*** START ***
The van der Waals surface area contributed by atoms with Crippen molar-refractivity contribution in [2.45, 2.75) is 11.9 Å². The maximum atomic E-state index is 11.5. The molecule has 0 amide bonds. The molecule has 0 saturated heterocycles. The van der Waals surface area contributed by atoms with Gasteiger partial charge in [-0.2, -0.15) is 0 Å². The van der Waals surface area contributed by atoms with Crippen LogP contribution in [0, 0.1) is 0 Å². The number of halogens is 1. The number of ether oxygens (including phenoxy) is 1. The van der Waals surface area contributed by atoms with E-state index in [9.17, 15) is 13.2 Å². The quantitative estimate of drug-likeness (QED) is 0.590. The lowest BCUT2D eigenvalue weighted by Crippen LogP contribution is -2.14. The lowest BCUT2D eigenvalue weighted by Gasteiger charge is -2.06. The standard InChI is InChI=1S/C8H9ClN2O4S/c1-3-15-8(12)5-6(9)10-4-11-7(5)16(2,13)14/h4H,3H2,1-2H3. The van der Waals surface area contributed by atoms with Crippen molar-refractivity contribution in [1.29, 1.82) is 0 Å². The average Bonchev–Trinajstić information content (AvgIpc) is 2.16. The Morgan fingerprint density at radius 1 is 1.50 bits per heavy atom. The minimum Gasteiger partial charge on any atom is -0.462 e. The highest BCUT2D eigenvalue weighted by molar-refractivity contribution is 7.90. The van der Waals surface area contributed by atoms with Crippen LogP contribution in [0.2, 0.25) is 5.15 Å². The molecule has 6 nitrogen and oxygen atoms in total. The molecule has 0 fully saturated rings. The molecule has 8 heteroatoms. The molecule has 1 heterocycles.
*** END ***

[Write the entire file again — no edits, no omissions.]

The van der Waals surface area contributed by atoms with Crippen molar-refractivity contribution in [2.45, 2.75) is 11.9 Å². The maximum atomic E-state index is 11.5. The molecule has 0 amide bonds. The molecule has 0 saturated heterocycles. The van der Waals surface area contributed by atoms with Gasteiger partial charge in [-0.2, -0.15) is 0 Å². The van der Waals surface area contributed by atoms with Crippen LogP contribution in [0, 0.1) is 0 Å². The number of halogens is 1. The number of ether oxygens (including phenoxy) is 1. The van der Waals surface area contributed by atoms with E-state index in [9.17, 15) is 13.2 Å². The quantitative estimate of drug-likeness (QED) is 0.590. The lowest BCUT2D eigenvalue weighted by Crippen LogP contribution is -2.14. The lowest BCUT2D eigenvalue weighted by Gasteiger charge is -2.06. The standard InChI is InChI=1S/C8H9ClN2O4S/c1-3-15-8(12)5-6(9)10-4-11-7(5)16(2,13)14/h4H,3H2,1-2H3. The van der Waals surface area contributed by atoms with Crippen molar-refractivity contribution in [1.29, 1.82) is 0 Å². The average Bonchev–Trinajstić information content (AvgIpc) is 2.16. The Morgan fingerprint density at radius 1 is 1.50 bits per heavy atom. The minimum Gasteiger partial charge on any atom is -0.462 e. The highest BCUT2D eigenvalue weighted by molar-refractivity contribution is 7.90. The van der Waals surface area contributed by atoms with Crippen LogP contribution in [0.2, 0.25) is 5.15 Å². The molecule has 6 nitrogen and oxygen atoms in total. The molecule has 0 fully saturated rings. The molecule has 8 heteroatoms. The molecule has 1 heterocycles.